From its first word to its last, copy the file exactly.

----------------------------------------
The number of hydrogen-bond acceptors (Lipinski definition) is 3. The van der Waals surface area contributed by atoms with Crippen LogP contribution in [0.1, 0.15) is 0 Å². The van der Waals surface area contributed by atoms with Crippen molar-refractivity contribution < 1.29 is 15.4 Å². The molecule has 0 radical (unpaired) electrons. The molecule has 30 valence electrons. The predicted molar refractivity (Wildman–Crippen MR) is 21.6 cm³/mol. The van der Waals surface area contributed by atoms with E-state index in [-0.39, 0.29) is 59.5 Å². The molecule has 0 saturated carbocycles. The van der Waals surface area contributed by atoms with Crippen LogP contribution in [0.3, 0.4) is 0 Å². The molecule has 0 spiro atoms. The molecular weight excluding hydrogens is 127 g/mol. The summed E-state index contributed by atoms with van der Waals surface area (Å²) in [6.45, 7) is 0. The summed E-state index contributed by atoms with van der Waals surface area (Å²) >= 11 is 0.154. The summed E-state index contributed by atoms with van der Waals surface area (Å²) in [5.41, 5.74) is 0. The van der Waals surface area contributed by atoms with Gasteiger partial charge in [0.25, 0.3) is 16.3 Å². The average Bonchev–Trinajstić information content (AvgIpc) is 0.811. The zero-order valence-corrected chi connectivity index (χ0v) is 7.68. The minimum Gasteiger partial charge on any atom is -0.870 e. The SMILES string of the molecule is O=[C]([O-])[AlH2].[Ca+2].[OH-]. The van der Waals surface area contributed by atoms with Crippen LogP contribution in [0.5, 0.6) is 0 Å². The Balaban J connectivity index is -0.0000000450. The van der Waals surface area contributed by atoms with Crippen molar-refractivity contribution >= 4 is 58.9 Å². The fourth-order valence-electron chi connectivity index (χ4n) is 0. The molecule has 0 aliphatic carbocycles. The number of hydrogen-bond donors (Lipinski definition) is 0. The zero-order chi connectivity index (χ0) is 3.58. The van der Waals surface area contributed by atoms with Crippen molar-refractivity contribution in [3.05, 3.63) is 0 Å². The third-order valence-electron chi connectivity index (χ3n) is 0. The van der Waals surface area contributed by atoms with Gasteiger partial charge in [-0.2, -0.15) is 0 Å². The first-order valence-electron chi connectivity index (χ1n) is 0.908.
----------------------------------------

The number of hydrogen-bond acceptors (Lipinski definition) is 3. The van der Waals surface area contributed by atoms with Crippen LogP contribution in [0.1, 0.15) is 0 Å². The van der Waals surface area contributed by atoms with Crippen molar-refractivity contribution < 1.29 is 15.4 Å². The molecule has 0 radical (unpaired) electrons. The molecule has 30 valence electrons. The predicted molar refractivity (Wildman–Crippen MR) is 21.6 cm³/mol. The van der Waals surface area contributed by atoms with E-state index in [-0.39, 0.29) is 59.5 Å². The molecule has 0 saturated carbocycles. The van der Waals surface area contributed by atoms with Crippen LogP contribution in [0.3, 0.4) is 0 Å². The molecule has 0 spiro atoms. The molecular weight excluding hydrogens is 127 g/mol. The summed E-state index contributed by atoms with van der Waals surface area (Å²) in [6.45, 7) is 0. The summed E-state index contributed by atoms with van der Waals surface area (Å²) >= 11 is 0.154. The summed E-state index contributed by atoms with van der Waals surface area (Å²) in [5.41, 5.74) is 0. The van der Waals surface area contributed by atoms with Gasteiger partial charge in [0.25, 0.3) is 16.3 Å². The average Bonchev–Trinajstić information content (AvgIpc) is 0.811. The zero-order valence-corrected chi connectivity index (χ0v) is 7.68. The minimum Gasteiger partial charge on any atom is -0.870 e. The SMILES string of the molecule is O=[C]([O-])[AlH2].[Ca+2].[OH-]. The van der Waals surface area contributed by atoms with Crippen LogP contribution in [0.5, 0.6) is 0 Å². The Balaban J connectivity index is -0.0000000450. The van der Waals surface area contributed by atoms with Crippen molar-refractivity contribution >= 4 is 58.9 Å². The fourth-order valence-electron chi connectivity index (χ4n) is 0. The molecule has 0 aliphatic carbocycles. The number of hydrogen-bond donors (Lipinski definition) is 0. The zero-order chi connectivity index (χ0) is 3.58. The van der Waals surface area contributed by atoms with Crippen molar-refractivity contribution in [3.05, 3.63) is 0 Å². The third-order valence-electron chi connectivity index (χ3n) is 0. The van der Waals surface area contributed by atoms with Gasteiger partial charge in [-0.2, -0.15) is 0 Å². The first-order valence-electron chi connectivity index (χ1n) is 0.908.